What difference does it make?

If Leonard, now 46 years old, were to get the minimum sentence on every count and serve those sentences concurrently, he would be in prison for the next 45 years. If he were to be given the maximum sentence on every count and serve those sentences consecutively, it would be 1,488 years. The judge said in court that max sentence would not only be unrealistic, but would likely be overturned in an appeals court as an abuse of discretion on his part, so Leonard's actual sentence will likely be somewhere in between.

Life without parole is not normally the sentence for "knowing murder" (the crime Leonard was convicted of). Prosecutors had to ask for a sentencing enhancement that would allow it as a possibility.

So why ask for a sentencing enhancement when the normal sentence is effectively a life sentence already?

Deputy Prosecutor Denise Robinson admitted, "You can argue there's no distinction," but she said the sentence is about more than just this case. The prosecutor's office wanted to sent a message.

"The message is: if you take this action, we will seek life without parole....This type of conduct will not be tolerated."

Flipping the coin, why do the other sentences matter if Leonard gets sentenced to life without parole? Robinson explained that some "life without parole" statutes have been ruled unconstitutional in the past, so it is common practice among prosecutors across the country to still press for high prison sentences on top of life without parole as a form of insurance.

Normally, the matter of life without parole would be a decision for the jury, but Leonard on Tuesday waived his right to a jury in the sentencing phase, leaving the decision in John Marnocha's hands. He did not hand down his ruling immediately because when a judge is asked to rule in these situations instead of a jury, they are required to include specific legal and factual findings that explain and support their ruling, and that document will take time to put together.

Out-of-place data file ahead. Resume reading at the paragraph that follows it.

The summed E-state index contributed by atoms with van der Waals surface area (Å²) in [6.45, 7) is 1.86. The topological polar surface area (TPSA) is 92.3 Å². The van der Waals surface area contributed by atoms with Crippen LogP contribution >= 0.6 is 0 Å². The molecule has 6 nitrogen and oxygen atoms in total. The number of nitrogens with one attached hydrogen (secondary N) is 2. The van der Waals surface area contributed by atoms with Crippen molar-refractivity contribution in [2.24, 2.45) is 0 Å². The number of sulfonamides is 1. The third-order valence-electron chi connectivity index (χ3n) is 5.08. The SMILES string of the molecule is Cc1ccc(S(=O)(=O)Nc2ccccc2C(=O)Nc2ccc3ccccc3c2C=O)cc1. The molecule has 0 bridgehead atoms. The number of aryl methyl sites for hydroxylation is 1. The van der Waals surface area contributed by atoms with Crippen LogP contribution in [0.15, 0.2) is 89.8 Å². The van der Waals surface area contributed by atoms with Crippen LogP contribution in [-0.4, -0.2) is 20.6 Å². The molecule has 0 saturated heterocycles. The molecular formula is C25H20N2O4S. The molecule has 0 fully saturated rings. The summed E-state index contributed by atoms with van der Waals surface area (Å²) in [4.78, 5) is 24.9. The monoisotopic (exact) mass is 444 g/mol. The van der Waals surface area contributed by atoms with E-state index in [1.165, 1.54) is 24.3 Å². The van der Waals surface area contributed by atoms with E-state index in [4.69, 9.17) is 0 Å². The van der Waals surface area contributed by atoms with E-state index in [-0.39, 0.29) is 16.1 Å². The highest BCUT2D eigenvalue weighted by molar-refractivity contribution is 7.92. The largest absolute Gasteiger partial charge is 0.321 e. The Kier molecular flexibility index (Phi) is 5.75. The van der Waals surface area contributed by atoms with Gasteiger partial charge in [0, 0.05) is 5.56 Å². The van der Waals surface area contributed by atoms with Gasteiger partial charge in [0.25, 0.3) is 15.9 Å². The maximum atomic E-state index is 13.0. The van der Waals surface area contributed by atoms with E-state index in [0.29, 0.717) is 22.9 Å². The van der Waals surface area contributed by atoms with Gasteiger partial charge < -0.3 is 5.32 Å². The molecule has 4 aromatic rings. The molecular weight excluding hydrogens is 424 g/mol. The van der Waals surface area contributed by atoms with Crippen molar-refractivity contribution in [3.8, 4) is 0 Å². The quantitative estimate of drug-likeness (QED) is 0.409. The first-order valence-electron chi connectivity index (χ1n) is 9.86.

Looking ahead

Leonard's final sentencing hearing is set for Friday, August 14 at 10:00 a.m. At that time, victims will have the chance to testify again regarding how the crime affected them. Judge John Marnocha will take those statements under advisement and hand down Leonard's sentence.

Judge Marnocha in court Wednesday started laying down ground rules for that hearing, saying that when he takes victim impact statements, he is very explicit with all those who testify that they are to address him regarding their experience. He does not see victim impact - in any case, not just this one - as a chance for those affected to chastise the defendant.

While August 14 is the day central Indiana learns the fate of Mark Leonard, Judge Marnocha said he would issue a written decision regarding just the life without parole petition sometime beforehand. He otherwise gave no indication for when he will release that decision.

Leonard will stay in St. Joseph County custody until the August 14 hearing.

Case background

Leonard is the now-convicted ringleader of the plot to destroy Monserrate Shirley's home to cash-in on the $300,000 insurance policy. The explosion killed two people, Dion and Jennifer Longworth, and did more than $4 million in damage, destroying more than 3 dozen homes and damaging more than 70 others.

Monserrate Shirley pleaded guilty to her charges in exchange for taking life without parole off the table. She will not be sentenced at all until all four of the other suspects have been tried. A judge will then sentence her to 20-50 years in prison and some or all of that could be suspended, meaning she could theoretically go home as soon as the other trials are complete.

Bob Leonard's trial has already been announced as the next in line. It will be held in Fort Wayne in January. Prosecutors have also asked for life without parole in his case.